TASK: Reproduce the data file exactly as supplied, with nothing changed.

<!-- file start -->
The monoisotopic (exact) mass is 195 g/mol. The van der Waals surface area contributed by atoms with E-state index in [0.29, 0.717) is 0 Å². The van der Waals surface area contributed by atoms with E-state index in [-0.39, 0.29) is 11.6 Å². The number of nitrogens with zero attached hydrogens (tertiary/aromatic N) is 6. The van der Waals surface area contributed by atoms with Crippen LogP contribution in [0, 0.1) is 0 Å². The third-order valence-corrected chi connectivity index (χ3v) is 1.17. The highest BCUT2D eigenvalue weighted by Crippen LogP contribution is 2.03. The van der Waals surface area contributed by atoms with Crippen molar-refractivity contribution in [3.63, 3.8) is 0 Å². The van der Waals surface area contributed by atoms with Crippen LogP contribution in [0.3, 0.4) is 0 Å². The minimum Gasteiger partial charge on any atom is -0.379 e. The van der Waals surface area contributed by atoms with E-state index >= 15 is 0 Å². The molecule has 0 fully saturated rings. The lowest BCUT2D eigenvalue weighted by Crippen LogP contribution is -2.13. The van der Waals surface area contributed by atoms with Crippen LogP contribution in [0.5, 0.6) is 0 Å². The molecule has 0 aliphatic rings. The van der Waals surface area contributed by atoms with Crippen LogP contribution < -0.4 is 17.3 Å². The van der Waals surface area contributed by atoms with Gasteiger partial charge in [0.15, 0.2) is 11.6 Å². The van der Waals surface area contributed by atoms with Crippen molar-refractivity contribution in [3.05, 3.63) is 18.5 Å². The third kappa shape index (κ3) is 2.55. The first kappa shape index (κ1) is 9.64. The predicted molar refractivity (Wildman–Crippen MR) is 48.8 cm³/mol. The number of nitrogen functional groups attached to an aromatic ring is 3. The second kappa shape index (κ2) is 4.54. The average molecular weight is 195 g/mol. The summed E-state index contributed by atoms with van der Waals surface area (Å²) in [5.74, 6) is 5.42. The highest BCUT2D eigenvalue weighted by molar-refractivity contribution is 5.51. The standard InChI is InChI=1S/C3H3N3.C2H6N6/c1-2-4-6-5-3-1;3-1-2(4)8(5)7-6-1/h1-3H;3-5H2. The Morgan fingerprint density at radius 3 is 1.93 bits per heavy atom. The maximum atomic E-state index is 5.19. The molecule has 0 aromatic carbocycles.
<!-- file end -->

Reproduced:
The monoisotopic (exact) mass is 195 g/mol. The van der Waals surface area contributed by atoms with E-state index in [0.29, 0.717) is 0 Å². The van der Waals surface area contributed by atoms with E-state index in [-0.39, 0.29) is 11.6 Å². The number of nitrogens with zero attached hydrogens (tertiary/aromatic N) is 6. The van der Waals surface area contributed by atoms with Crippen LogP contribution in [0, 0.1) is 0 Å². The third-order valence-corrected chi connectivity index (χ3v) is 1.17. The highest BCUT2D eigenvalue weighted by Crippen LogP contribution is 2.03. The van der Waals surface area contributed by atoms with Crippen molar-refractivity contribution in [3.63, 3.8) is 0 Å². The van der Waals surface area contributed by atoms with Crippen LogP contribution in [0.3, 0.4) is 0 Å². The minimum Gasteiger partial charge on any atom is -0.379 e. The van der Waals surface area contributed by atoms with E-state index >= 15 is 0 Å². The molecule has 0 fully saturated rings. The lowest BCUT2D eigenvalue weighted by Crippen LogP contribution is -2.13. The van der Waals surface area contributed by atoms with Crippen LogP contribution in [0.5, 0.6) is 0 Å². The molecule has 0 aliphatic rings. The van der Waals surface area contributed by atoms with Crippen LogP contribution < -0.4 is 17.3 Å². The van der Waals surface area contributed by atoms with Gasteiger partial charge in [0.15, 0.2) is 11.6 Å². The van der Waals surface area contributed by atoms with Crippen molar-refractivity contribution in [3.05, 3.63) is 18.5 Å². The third kappa shape index (κ3) is 2.55. The first kappa shape index (κ1) is 9.64. The predicted molar refractivity (Wildman–Crippen MR) is 48.8 cm³/mol. The number of nitrogen functional groups attached to an aromatic ring is 3. The second kappa shape index (κ2) is 4.54. The average molecular weight is 195 g/mol. The summed E-state index contributed by atoms with van der Waals surface area (Å²) in [5.74, 6) is 5.42. The highest BCUT2D eigenvalue weighted by molar-refractivity contribution is 5.51. The standard InChI is InChI=1S/C3H3N3.C2H6N6/c1-2-4-6-5-3-1;3-1-2(4)8(5)7-6-1/h1-3H;3-5H2. The Morgan fingerprint density at radius 3 is 1.93 bits per heavy atom. The maximum atomic E-state index is 5.19. The molecule has 0 aromatic carbocycles.